Corporate Dentistry: An Alternative to Individually-Owned Practices

Corporate dentistry is a competitor of private dental practices. Often serving hundreds of patients, dental service organizations have several practices in different locations that operate under the same brand. Compared to private practices, they allow dentists to focus more on treating patients.

Your Corporate Dentistry Questions Answered

Corporate dentistry is a growing trend where a dentist (alone, with another dentist, or with a non-dentist) owns and operates several dental practices through the use of corporate vehicles. The multiple practices are overseen by a third-party owner and possibly a different management structure that may not include any input from the dentist providing the treatments to patients.

For decades, corporate dentistry has been big in Australia and the U.S and has started gaining traction in Canada within the last five years. One of the biggest dental service organizations in Canada is the Dental Corporation Canada (DCC). With its inception in 2011, the company operates more than 160 dental practices across Canada and is still expanding.

Although the Canadian Dental Association believes only two percent of dental practices in the country are owned by corporations such as DCC, this number is expected to rise.

The Perfect Conditions for Corporate Dentistry

Simply put, corporate dentistry is occurring because there is a market for it; there is plenty of demand and a lot of supply. Dental practices offer great returns for their owners.

Treatments are not cheap, and everyone requires dental work, so it is a stable industry. Therefore, you have both dentists and non-dentist investors who want to own and manage dental practices.

As for supply, each year there are dentists who want to retire and sell their practice. Selling to a dental corporation is enticing, as they are known to offer generous amounts to solo practitioners.

Issues like financing and employee-related liabilities would cause other practices to back out a deal, but dental corporations can manage these risks.

The Benefits of Dental Corporations

The management and operational model of corporate dental practices can be quite appealing for dentists and new graduates. With this type of practice, the dentist is only involved in the treatment of patients and clinical activities.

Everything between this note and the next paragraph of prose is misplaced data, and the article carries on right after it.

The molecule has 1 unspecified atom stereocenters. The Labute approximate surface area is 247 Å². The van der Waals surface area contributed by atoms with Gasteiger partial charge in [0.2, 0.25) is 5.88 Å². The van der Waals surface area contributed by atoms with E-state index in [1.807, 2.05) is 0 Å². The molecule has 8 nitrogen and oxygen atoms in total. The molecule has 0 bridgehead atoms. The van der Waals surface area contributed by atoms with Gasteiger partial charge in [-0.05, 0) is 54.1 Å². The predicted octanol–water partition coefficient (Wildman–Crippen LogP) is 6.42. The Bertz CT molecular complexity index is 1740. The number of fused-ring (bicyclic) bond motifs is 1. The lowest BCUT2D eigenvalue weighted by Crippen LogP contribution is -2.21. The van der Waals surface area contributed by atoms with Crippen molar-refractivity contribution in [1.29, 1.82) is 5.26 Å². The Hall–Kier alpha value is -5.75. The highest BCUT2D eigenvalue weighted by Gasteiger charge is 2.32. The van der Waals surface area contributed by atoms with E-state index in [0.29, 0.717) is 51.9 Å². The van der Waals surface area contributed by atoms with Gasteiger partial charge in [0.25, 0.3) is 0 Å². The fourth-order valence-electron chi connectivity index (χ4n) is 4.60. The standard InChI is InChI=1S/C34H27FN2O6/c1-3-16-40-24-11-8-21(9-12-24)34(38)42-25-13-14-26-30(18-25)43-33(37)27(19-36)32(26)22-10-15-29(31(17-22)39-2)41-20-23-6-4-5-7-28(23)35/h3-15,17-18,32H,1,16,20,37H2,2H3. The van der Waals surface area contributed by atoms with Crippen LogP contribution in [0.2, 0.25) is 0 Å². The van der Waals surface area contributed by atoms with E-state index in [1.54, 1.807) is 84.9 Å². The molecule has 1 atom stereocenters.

It is only them who are legally allowed to determine treatment options, hiring or firing of dental professionals and hygienists, clinical protocols, patient evaluation, and diagnosis, etc. The third-party owner is responsible for the non-clinical activities and everyday operations such as bookkeeping, accounting, payroll, billing, and general office management.

This operational model may be ideal for many dentists who are well versed in dental care but not the aspects of running a business. There is no administrative duties and the stress that comes with managing your own dental practice.

Related: Incorporating Your Business: What are the Benefits?

In theory, corporate dentistry increases access to high-quality care. When the dentist is left to evaluate and determine dental care and the third-party owner takes care of administrative and business tasks, the partnership should result in greater efficiencies and cost-savings. Those things should trickle down and turn into cost-savings for the patient, while still providing high-quality care.

How will Corporate Dentistry Affect Other Practices?

Other practices will, without a doubt, face increased competition. If they are on the smaller side, they may not have the buying power or resources (human or financial) to compete with a dental corporation. Making it harder is the fact that many dentists are not knowledgeable about marketing or the business aspect of running a practice.

Dental corporations are adept in these areas, which can make the situation more difficult. As for practices which are already considering selling, dental corporations are a good way out of the industry with the best possible terms. The only way to combat this competition is to enhance the patient experience.

Related: When should you hire a small business lawyer?

Canada’s current dental industry landscape sees a small percentage of practices run by dental corporations, but that number is rising due to supply and demand. The operational model used by corporate practices appeal to dentists in that they would no longer have to look after administrative duties and can focus on what they truly love to do—practice dentistry and treat patients.

If you want to learn more about incorporating your dental practice, contact us today.

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